The new Jeep Wrangler may be better than its predecessor in every conceivable way, but it’s still a car you buy with your heart rather than your head. In two-door petrol form it’s thirsty, hideously impractical, and tricky to drive around town. Yet that’s unlikely to matter to those who want one; the Wrangler is an incredibly talented off-roader that’s simply dripping in charm.
Jeeps are made for off-roading. The brand’s rough and ready image is unrivalled in the auto industry. We spent over a week and 1,000 miles testing the latest Jeep Wrangler in two-door Sahara trim. It’s the cheapest of three specifications and comes with a choice of two engines: one petrol and one diesel.
The 197bhp 2.2-litre diesel costs from £44,920, but for £15 less you can have this turbo petrol model – with a frankly ridiculous 268bhp. Despite being almost as bluff as a chalky Dover cliff face, this new Wrangler 2dr will do 0-62mph in just 7.3 seconds.
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Not that you’ll want to floor it quite so fast, as the utterly lifeless and alarmingly slow steering makes it a challenge to drive at low speeds. Things improve as you pick up the pace, but there’s no hiding the Jeep’s rudimentary ladder chassis.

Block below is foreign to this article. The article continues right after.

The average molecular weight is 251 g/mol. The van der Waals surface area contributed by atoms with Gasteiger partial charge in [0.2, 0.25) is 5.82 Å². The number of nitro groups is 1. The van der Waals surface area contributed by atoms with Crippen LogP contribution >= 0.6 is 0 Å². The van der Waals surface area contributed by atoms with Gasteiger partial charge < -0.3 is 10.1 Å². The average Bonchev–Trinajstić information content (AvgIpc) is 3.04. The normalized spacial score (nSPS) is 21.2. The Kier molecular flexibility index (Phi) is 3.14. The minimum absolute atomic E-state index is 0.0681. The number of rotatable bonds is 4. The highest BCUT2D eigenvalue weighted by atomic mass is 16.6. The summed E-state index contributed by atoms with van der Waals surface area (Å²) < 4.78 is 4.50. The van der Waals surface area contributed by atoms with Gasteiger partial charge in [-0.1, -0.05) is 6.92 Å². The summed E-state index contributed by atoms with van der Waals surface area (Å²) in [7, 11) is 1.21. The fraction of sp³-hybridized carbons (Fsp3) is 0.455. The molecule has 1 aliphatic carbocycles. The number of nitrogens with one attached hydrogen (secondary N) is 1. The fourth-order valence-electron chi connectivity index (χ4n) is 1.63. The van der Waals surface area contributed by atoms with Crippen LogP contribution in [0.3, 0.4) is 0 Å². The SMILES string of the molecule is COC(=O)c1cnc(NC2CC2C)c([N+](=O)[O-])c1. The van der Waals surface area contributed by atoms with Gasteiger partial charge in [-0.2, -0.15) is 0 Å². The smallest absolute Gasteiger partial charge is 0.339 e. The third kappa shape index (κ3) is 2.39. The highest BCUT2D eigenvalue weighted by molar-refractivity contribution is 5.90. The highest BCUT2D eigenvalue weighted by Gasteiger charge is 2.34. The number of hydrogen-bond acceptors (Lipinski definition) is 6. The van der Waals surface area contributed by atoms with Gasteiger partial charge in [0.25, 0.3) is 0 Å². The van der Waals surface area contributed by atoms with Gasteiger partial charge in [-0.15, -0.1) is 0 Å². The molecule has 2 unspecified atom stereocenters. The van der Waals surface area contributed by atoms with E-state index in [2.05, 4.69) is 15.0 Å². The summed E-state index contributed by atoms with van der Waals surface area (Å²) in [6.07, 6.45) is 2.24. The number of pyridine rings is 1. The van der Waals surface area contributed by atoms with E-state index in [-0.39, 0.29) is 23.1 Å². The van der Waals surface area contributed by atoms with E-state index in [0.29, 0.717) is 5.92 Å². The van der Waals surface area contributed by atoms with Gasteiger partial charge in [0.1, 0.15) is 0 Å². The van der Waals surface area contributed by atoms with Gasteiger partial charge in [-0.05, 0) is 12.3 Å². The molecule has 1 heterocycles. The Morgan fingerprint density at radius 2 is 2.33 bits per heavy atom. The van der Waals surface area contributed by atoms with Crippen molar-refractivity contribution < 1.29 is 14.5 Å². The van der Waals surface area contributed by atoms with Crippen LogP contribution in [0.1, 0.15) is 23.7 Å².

It shakes and shimmies over speed bumps, while the removable rear roof creaks as you traverse even small imperfections. The eight-speed auto gearbox shifts smoothly but feels more like a CVT than a conventional torque converter at times – with the revs tending to rise sharply under hard acceleration.
The two-door Wrangler is further flawed when it comes to ergonomics. The driving position is awkward, with nowhere to rest your left foot on longer journeys. You’ll need to be a contortionist to clamber into the back, while the bulky-side hinged bootlid hides a tiny 203-litre boot. That’s big enough for a few shopping bags – but too small for suitcases or a dog.
Yet none of this matters when you use the Wrangler as it’s intended. This is an off-road car that can be used on the road, rather than a road car that can be taken slightly off the beaten track. Every version gets a low range gearbox that can effectively ascend loose rocks and slippery climbs, ford deep water and wade through thigh-high mud – all without breaking a sweat. The Wrangler has about as much in common with the current crop of urban crossovers as Ford Fiesta does to a Ferrari.
You’ll sit in relative luxury while you’re at it, as well. Our car featured the JL (the current Wrangler’s internal model designation) Launch Pack, which for £1,300 adds sand-coloured leather, heated front seats, keyless entry and blind spot monitoring. The materials on the Wrangler’s dash, doors and centre console feel pleasingly durable, despite their soft touch.
You’ll pay about as much for a well-laden Land Rover Discovery Sport, but every Wrangler features an 8.4-inch touchscreen with sat-nav, DAB, Apple CarPlay and Android Auto, as well as a nine-speaker Alpine stereo. Dual-zone climate control, cruise control, LED lights and 18-inch alloy wheels are also included.